The hundreds of books written on this topic and  the thousands of articles in both  the Scientific journals and in the lay press, were and are a sure indicator that we have many more questions than answers.
           Much of this work challenged the efficiency of what has been known as the Heart Healthy Diet, directed primarily at reducing saturated fats and reducing the low density lipoprotein component of total  cholesterol in the blood.  Ms Teicholz preoccupies herself  excessively with the polemics of the  situation.and with her assessment of  the motives of investigators and promoters of the various theories relating to the many diets that have been advocated over the years.  Some of the rationale she uses for supporting the point of view she supports are quite a stretch.  For instance, the diet of the Inuit, a very  high animal fat diet, is extrapolated into being an ideal cardiovascular diet and preventing heart disease.  It may be, if one lives in a arctic zone, with sub freezing temperatures for a good part of the year,where, even if one wished it would be difficult to eat a fresh  vegetarian diet.  Similarly, the high saturated diet of the Masai warriors that she quotes as being responsible for a  low incidence of heart disease may in fact, have little  to do with a low rate of cardiac disease, if indeed, there is a low incidence.  I think much of Ms T's presented data is questionable and she makes some assumptions that are unverifiable.
           Now, while we must  not fall into the 'post hoc ergo propter hoc' fallacy and despite Ms T's assertions to the contrary, it appears we are doing some things correctly.    The bottom line is that the incidence of mortality and morbidity from cardiovascular disease has fallen markedly in recent years.   Since there are multiple factors involved here, such as  smoking cessation, obesity control and exercise  it is difficult to assign specific values for the precise amount of credit each one plays.however it is likely that our dietary modifications are a factor.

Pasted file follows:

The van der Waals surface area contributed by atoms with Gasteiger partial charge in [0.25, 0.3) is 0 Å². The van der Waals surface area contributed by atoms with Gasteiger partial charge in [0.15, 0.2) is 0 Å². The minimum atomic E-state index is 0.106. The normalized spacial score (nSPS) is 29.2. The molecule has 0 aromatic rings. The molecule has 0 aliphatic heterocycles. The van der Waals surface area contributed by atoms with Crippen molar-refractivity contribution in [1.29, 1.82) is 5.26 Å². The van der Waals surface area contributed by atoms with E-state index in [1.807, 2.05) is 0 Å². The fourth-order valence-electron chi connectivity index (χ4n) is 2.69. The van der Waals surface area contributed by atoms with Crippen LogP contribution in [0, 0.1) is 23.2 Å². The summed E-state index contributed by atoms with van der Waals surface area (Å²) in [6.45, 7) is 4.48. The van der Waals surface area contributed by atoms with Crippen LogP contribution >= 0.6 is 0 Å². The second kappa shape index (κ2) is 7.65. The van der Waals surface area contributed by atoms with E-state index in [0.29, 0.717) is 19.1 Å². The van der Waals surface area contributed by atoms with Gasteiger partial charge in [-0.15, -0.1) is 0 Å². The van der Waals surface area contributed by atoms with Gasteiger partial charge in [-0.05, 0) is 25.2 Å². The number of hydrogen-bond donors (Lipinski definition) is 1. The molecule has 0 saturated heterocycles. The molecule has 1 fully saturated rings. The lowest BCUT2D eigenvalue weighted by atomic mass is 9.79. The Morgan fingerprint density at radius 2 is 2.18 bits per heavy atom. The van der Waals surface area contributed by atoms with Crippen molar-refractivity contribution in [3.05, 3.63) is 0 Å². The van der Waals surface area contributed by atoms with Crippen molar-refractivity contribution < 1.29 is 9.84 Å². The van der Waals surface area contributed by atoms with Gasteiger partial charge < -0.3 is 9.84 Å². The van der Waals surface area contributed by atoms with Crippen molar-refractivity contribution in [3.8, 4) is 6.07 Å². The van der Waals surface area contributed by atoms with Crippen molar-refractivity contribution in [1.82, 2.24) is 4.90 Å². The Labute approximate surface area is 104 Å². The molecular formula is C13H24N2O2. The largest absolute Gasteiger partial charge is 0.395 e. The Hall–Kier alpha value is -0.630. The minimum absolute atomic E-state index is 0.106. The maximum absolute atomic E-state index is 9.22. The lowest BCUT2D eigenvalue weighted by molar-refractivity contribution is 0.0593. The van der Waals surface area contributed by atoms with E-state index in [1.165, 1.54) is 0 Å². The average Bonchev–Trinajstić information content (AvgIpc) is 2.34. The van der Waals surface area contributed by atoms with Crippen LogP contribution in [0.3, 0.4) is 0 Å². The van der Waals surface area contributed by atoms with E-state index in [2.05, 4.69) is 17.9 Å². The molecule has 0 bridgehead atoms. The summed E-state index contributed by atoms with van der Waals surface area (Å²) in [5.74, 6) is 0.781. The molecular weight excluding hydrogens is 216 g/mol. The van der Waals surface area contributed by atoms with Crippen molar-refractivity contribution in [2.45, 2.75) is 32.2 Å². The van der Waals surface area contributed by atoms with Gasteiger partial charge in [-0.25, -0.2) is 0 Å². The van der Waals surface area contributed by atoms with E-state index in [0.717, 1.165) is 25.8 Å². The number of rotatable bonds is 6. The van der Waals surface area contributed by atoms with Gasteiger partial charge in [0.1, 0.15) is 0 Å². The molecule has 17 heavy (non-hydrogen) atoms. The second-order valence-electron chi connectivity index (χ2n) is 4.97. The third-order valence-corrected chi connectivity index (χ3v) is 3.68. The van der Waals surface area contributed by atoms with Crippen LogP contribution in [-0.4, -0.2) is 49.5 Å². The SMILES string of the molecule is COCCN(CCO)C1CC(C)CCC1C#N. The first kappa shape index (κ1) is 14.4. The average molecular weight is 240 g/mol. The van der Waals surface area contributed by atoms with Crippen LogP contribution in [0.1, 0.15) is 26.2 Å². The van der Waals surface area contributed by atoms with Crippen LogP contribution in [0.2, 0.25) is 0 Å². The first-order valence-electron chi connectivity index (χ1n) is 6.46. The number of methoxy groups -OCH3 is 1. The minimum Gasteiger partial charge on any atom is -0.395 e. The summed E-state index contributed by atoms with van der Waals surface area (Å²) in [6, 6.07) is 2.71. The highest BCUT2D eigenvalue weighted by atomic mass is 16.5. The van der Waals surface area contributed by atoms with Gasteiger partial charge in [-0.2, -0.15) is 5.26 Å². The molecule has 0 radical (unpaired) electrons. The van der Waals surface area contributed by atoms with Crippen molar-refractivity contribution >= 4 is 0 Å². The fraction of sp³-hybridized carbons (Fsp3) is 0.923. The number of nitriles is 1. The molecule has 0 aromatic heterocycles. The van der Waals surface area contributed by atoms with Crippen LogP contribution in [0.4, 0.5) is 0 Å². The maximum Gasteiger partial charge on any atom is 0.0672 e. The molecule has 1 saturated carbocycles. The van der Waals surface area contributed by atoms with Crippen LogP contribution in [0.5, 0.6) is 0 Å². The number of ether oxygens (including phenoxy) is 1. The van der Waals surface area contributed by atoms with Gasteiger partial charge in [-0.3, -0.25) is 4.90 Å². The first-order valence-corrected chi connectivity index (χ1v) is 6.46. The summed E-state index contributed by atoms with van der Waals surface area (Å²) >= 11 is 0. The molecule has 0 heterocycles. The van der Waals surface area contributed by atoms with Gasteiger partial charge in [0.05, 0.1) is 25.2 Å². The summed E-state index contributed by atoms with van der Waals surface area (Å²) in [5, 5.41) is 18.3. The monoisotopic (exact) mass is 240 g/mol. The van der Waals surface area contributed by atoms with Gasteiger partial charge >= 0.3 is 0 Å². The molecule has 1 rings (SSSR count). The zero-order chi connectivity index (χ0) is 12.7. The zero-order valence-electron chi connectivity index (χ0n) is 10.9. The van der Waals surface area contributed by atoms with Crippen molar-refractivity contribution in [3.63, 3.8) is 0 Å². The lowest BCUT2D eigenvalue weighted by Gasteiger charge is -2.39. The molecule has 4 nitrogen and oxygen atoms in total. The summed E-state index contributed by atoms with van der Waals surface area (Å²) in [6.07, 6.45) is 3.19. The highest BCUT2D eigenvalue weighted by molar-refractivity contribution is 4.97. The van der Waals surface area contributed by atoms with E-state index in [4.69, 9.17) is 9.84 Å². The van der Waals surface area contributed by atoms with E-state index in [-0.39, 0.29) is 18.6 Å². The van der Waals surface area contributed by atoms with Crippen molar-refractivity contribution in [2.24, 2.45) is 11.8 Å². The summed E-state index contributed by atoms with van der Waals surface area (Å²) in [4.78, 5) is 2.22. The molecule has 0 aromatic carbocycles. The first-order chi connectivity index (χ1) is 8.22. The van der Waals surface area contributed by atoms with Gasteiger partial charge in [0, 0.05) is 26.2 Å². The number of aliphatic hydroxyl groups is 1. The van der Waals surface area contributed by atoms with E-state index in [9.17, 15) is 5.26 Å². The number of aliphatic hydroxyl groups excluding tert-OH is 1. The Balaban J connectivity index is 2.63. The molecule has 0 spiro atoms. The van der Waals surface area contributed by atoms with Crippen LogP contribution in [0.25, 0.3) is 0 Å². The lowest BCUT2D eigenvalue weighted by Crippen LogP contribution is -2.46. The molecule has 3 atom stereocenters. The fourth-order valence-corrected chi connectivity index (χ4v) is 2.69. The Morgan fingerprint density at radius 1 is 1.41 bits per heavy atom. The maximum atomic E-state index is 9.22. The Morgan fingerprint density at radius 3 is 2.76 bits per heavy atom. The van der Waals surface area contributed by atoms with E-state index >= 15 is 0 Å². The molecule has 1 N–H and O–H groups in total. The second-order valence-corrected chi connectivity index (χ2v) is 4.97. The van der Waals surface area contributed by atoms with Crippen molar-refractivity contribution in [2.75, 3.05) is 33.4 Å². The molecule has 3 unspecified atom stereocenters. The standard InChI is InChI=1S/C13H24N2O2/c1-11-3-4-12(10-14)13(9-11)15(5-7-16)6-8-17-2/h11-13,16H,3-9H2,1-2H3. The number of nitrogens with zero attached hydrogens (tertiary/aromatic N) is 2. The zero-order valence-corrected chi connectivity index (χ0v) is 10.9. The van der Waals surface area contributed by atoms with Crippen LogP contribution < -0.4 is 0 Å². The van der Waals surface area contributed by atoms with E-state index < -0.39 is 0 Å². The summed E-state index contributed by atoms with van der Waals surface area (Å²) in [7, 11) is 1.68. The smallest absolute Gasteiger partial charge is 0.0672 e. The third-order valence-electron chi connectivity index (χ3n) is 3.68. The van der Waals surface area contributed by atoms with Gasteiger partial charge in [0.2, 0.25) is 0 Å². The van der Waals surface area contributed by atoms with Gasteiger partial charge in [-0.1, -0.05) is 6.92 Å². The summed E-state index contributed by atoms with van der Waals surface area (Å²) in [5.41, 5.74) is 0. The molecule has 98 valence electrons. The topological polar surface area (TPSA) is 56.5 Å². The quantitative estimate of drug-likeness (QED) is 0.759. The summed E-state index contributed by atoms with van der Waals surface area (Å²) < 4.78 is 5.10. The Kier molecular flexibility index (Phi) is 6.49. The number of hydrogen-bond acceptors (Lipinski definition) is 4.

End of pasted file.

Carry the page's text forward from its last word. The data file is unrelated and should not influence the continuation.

The bottom  line is that based on the evidence that is available at present AND experience in patient care, I don't recommend abandoning our present dietary recommendations in favour of Ms T's recommendation.  

Thursday 25 September 2014

Ripping off the Health Care System!

Headline:  Hospital to pay $1.700,000 over Tuberculosis Class Action.

Here's the story:

              More than four hundred people tested positive  for tuberculosis after a presumptive contact with two patients who  were proven to have tuberculosis a decade ago.  Note that none of these patients had the active disease.  Note that the positive test only means that the patient was in  contact with tuberculosis and developed antibodies against the disease, which  protects them  from developing the active disease.  The case was based on the fact that because these people tested positive for latent tuberculosis (not the active disease), a decade ago, that the hospital  is responsible.  In fact, nobody can  be certain that those people became positive as a result of infection  in  the  hospital.  I cannot imagine any  other arena in which this sort of evidence would be regarded as reliable.  The basis of the legal case is that the hospital and the doctors should have diagnosed the two cases that occurred in the hospital ten years before, earlier.  In  fact, nobody can be sure that those people became positive as a result of infection that occurred in  the hospital at all.   The allegation that the doctors and the hospital were in any way responsible is totally without merit and in  fact is a prejudiced viewpoint.  It is important to emphasize that none of these patients developed active TB, they just developed immunity to it.   

              When I grew up  and  studied medicine in  Ireland, most of the population was Tuberculin positive,  and regarded as being fortunate to  develop resistance to active tuberculosis and be protected against it.

                Unfortunately, the Judge did not seem to be knowledgeable enough to comprehend the claim of what I can only regard as the avaricious lawyers and non diseased patients, who instigated this class action law suit.